He vividly remembers his first Chicago as a harsh lesson in “the curse of cotton.” He wore cotton clothes and socks and relatively new shoes, and finished blistered and bloodied. “It was a miserable experience.” But he and his group decided to read up and try to do better the following year.

Since then — and on a career that has taken Olson to Casper, Wyo., and Boise — Chicago has become a tradition. And for reasons familiar to any racer. It’s a physical challenge; his best finish was in the 4:30 range. It’s a chance to experience the race with a group of friends. An excuse for a roadtrip. And a race-day rush shared with a community of competitors.

And those race-day finisher’s shirts? Olson tends to give his away. When they start to pile up, he says, he wife issues an ultimatum: Either the shirts go, or she goes. “After 43 years, it’s easier to get rid of the T-shirts.”

Olson has watched the Chicago Marathon grow. It now draws elite runners — and many of the 45,000 entrants have to get in through a lottery. Olson, as a legacy entrant, is set for life. He misses the more intimate event he discovered 25 years ago. But Olson, who turns 65 in September, is committed to going back as many years as he can.

 A ‘profoundly fortunate’ community

Like all of us who train in our home town — and train and train — Olson is well-attuned to his surroundings. He figures he has walked Ann Morrison Park a thousand times in the past three years, appreciating the park system while picking up after litterbugs. But his connection is also shaped by his seven years as Boise’s superintendent.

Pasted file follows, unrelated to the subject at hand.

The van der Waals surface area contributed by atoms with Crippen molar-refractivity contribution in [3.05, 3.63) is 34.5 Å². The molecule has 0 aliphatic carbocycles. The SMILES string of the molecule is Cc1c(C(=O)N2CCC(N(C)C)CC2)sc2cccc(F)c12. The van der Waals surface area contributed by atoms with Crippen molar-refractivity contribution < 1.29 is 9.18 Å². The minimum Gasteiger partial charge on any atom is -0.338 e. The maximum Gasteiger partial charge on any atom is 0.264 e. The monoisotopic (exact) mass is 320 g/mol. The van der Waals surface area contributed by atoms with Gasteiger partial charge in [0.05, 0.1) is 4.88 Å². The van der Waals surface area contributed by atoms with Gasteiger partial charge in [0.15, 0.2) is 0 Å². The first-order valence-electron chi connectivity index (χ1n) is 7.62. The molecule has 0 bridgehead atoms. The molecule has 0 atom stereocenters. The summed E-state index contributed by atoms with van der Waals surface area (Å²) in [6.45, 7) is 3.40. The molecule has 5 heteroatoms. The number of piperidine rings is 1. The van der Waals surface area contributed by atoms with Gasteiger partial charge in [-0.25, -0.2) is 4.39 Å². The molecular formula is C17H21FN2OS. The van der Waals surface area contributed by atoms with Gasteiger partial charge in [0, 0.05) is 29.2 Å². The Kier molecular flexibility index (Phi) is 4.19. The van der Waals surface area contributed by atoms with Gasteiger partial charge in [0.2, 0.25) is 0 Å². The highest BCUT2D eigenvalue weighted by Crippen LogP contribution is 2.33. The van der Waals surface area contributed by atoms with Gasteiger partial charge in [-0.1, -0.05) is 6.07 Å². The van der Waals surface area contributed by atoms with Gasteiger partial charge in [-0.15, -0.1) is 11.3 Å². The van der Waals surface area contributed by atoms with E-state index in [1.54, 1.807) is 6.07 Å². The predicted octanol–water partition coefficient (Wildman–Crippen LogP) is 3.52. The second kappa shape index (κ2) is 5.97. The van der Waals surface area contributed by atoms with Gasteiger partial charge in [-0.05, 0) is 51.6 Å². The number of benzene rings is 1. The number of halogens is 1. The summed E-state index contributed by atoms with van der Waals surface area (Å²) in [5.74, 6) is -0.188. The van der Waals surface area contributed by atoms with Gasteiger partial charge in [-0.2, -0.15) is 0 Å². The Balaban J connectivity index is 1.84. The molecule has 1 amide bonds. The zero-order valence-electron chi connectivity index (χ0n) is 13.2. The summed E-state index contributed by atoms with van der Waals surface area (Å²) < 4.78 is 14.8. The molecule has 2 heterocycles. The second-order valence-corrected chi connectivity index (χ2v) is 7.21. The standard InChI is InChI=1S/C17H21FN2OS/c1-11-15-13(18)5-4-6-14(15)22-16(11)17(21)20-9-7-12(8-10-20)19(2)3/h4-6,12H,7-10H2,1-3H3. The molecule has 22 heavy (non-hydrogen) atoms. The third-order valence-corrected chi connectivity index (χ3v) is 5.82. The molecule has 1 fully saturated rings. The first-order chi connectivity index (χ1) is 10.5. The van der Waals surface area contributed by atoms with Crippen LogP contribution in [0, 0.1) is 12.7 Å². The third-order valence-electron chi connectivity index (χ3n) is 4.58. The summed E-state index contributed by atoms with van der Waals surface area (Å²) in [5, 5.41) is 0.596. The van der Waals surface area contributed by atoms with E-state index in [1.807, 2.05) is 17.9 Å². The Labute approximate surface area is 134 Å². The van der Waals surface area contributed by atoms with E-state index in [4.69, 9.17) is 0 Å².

Olson guided the district through a 2006 bond issue. Despite declining enrollment, the district convinced voters to invest $94 million to replace aging schools and revitalize several neighborhoods. Boise also passed a supplemental levy in 2012, nearly two years after Olson’s retirement, but the district’s tax status helped Boise ride out the recession. As a charter district, preceding Idaho statehood, Boise retains unusual taxing authority.

Boise is a “profoundly fortunate” district, Olson said. One result is an ability to build programs that attract about 1,200 students from outside district borders — and the latitude to innovate. There are a lot of quality teachers across the state, but Boise is uniquely positioned to innovate. “You’ve got to have the resources, human and material, to do those types of things. And most districts in the state don’t.”

 Watching the elections

In October 2010, three months after retiring as Boise superintendent, Olson was a candidate at a crossroads. He was running as a Democrat against an established incumbent, GOP State Superintendent Tom Luna, and racing against time. Still, he went back to Chicago, over the objections of campaign staffers.

The discussion went something like this:

“I said, ’You know, you need a break, I need a break.’

“‘Oh, it’s a critical weekend.’

“‘Yes it is, and do good work.’”

This year, Olson is an interested election observer.